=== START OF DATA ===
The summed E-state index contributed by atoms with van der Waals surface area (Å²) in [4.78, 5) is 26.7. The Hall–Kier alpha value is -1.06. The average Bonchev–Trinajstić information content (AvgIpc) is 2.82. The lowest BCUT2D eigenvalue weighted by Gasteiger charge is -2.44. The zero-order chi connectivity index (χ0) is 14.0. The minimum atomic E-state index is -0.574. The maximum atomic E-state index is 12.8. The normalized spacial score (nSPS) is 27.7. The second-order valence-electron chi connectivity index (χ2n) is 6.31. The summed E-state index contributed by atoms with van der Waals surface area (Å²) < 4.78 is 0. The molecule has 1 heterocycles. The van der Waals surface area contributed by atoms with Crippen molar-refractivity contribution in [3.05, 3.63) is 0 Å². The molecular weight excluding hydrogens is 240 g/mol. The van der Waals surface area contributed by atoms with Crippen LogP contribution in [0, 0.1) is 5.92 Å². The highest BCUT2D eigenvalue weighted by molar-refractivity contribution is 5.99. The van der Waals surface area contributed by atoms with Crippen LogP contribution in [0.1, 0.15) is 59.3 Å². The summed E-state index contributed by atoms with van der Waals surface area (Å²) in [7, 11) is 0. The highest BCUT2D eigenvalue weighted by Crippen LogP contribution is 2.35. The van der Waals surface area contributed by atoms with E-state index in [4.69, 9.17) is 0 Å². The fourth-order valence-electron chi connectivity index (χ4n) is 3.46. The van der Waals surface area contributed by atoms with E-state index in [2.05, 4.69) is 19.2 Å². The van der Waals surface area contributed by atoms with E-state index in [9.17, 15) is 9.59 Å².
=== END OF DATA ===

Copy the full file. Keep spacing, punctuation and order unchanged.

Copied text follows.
The summed E-state index contributed by atoms with van der Waals surface area (Å²) in [4.78, 5) is 26.7. The Hall–Kier alpha value is -1.06. The average Bonchev–Trinajstić information content (AvgIpc) is 2.82. The lowest BCUT2D eigenvalue weighted by Gasteiger charge is -2.44. The zero-order chi connectivity index (χ0) is 14.0. The minimum atomic E-state index is -0.574. The maximum atomic E-state index is 12.8. The normalized spacial score (nSPS) is 27.7. The second-order valence-electron chi connectivity index (χ2n) is 6.31. The summed E-state index contributed by atoms with van der Waals surface area (Å²) < 4.78 is 0. The molecule has 1 heterocycles. The van der Waals surface area contributed by atoms with Crippen molar-refractivity contribution in [3.05, 3.63) is 0 Å². The molecular weight excluding hydrogens is 240 g/mol. The van der Waals surface area contributed by atoms with Crippen LogP contribution in [0, 0.1) is 5.92 Å². The highest BCUT2D eigenvalue weighted by molar-refractivity contribution is 5.99. The van der Waals surface area contributed by atoms with Crippen LogP contribution in [0.1, 0.15) is 59.3 Å². The summed E-state index contributed by atoms with van der Waals surface area (Å²) in [7, 11) is 0. The highest BCUT2D eigenvalue weighted by Crippen LogP contribution is 2.35. The van der Waals surface area contributed by atoms with E-state index in [4.69, 9.17) is 0 Å². The fourth-order valence-electron chi connectivity index (χ4n) is 3.46. The van der Waals surface area contributed by atoms with E-state index in [2.05, 4.69) is 19.2 Å². The van der Waals surface area contributed by atoms with E-state index in [9.17, 15) is 9.59 Å².